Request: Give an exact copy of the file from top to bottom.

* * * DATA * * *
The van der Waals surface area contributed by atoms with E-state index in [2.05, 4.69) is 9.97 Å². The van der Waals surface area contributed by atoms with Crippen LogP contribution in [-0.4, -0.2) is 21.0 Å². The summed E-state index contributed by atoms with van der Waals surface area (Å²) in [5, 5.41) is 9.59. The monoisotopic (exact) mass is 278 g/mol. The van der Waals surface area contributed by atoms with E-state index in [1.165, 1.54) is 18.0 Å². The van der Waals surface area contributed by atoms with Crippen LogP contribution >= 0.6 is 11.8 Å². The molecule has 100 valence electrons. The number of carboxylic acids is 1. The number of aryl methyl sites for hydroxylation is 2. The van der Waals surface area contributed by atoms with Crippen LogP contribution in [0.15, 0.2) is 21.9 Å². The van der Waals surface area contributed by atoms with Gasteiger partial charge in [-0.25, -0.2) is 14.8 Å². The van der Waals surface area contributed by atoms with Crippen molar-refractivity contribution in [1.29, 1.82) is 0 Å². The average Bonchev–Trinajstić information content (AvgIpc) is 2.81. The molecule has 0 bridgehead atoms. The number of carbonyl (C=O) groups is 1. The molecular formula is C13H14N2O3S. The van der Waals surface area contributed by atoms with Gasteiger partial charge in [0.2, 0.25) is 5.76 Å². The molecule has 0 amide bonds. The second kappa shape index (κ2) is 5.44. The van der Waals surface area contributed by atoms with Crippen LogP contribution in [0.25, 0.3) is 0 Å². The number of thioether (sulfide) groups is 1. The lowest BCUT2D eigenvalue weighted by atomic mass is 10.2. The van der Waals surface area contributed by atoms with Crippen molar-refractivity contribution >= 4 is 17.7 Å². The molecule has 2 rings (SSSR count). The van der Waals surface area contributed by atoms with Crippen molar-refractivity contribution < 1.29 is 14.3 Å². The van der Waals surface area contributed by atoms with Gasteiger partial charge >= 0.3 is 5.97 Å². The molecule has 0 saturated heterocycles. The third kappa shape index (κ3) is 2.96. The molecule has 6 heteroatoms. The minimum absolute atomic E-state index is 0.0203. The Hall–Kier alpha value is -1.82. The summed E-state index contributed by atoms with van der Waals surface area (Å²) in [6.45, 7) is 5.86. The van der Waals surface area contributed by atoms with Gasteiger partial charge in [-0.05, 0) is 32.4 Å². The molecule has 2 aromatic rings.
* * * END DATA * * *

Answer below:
The van der Waals surface area contributed by atoms with E-state index in [2.05, 4.69) is 9.97 Å². The van der Waals surface area contributed by atoms with Crippen LogP contribution in [-0.4, -0.2) is 21.0 Å². The summed E-state index contributed by atoms with van der Waals surface area (Å²) in [5, 5.41) is 9.59. The monoisotopic (exact) mass is 278 g/mol. The van der Waals surface area contributed by atoms with E-state index in [1.165, 1.54) is 18.0 Å². The van der Waals surface area contributed by atoms with Crippen LogP contribution >= 0.6 is 11.8 Å². The molecule has 100 valence electrons. The number of carboxylic acids is 1. The number of aryl methyl sites for hydroxylation is 2. The van der Waals surface area contributed by atoms with Crippen LogP contribution in [0.15, 0.2) is 21.9 Å². The van der Waals surface area contributed by atoms with Gasteiger partial charge in [-0.25, -0.2) is 14.8 Å². The van der Waals surface area contributed by atoms with Crippen molar-refractivity contribution in [1.29, 1.82) is 0 Å². The average Bonchev–Trinajstić information content (AvgIpc) is 2.81. The molecule has 0 bridgehead atoms. The number of carbonyl (C=O) groups is 1. The molecular formula is C13H14N2O3S. The van der Waals surface area contributed by atoms with Gasteiger partial charge in [0.2, 0.25) is 5.76 Å². The molecule has 0 amide bonds. The second kappa shape index (κ2) is 5.44. The van der Waals surface area contributed by atoms with Crippen LogP contribution in [0.25, 0.3) is 0 Å². The number of thioether (sulfide) groups is 1. The lowest BCUT2D eigenvalue weighted by atomic mass is 10.2. The van der Waals surface area contributed by atoms with Crippen molar-refractivity contribution >= 4 is 17.7 Å². The molecule has 2 rings (SSSR count). The van der Waals surface area contributed by atoms with Crippen molar-refractivity contribution < 1.29 is 14.3 Å². The van der Waals surface area contributed by atoms with Gasteiger partial charge >= 0.3 is 5.97 Å². The molecule has 0 saturated heterocycles. The third kappa shape index (κ3) is 2.96. The molecule has 6 heteroatoms. The minimum absolute atomic E-state index is 0.0203. The Hall–Kier alpha value is -1.82. The summed E-state index contributed by atoms with van der Waals surface area (Å²) in [6.45, 7) is 5.86. The van der Waals surface area contributed by atoms with Gasteiger partial charge in [-0.05, 0) is 32.4 Å². The molecule has 2 aromatic rings.